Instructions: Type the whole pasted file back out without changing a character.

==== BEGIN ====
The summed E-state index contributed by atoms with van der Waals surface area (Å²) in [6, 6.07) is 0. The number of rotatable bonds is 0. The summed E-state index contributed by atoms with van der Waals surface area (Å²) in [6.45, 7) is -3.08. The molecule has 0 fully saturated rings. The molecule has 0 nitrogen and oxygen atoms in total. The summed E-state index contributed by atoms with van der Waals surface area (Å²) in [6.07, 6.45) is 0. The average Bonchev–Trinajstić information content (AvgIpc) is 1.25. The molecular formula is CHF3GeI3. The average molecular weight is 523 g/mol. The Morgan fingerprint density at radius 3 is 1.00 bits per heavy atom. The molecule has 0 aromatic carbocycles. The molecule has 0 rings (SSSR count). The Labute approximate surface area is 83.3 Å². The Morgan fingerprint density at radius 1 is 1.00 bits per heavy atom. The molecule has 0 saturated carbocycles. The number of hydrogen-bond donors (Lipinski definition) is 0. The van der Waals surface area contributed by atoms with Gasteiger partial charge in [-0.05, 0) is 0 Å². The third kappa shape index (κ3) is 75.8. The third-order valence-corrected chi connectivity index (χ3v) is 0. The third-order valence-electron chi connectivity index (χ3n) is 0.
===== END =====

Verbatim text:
The summed E-state index contributed by atoms with van der Waals surface area (Å²) in [6, 6.07) is 0. The number of rotatable bonds is 0. The summed E-state index contributed by atoms with van der Waals surface area (Å²) in [6.45, 7) is -3.08. The molecule has 0 fully saturated rings. The molecule has 0 nitrogen and oxygen atoms in total. The summed E-state index contributed by atoms with van der Waals surface area (Å²) in [6.07, 6.45) is 0. The average Bonchev–Trinajstić information content (AvgIpc) is 1.25. The molecular formula is CHF3GeI3. The average molecular weight is 523 g/mol. The Morgan fingerprint density at radius 3 is 1.00 bits per heavy atom. The molecule has 0 aromatic carbocycles. The molecule has 0 rings (SSSR count). The Labute approximate surface area is 83.3 Å². The Morgan fingerprint density at radius 1 is 1.00 bits per heavy atom. The molecule has 0 saturated carbocycles. The number of hydrogen-bond donors (Lipinski definition) is 0. The van der Waals surface area contributed by atoms with Gasteiger partial charge in [-0.05, 0) is 0 Å². The third kappa shape index (κ3) is 75.8. The third-order valence-corrected chi connectivity index (χ3v) is 0. The third-order valence-electron chi connectivity index (χ3n) is 0.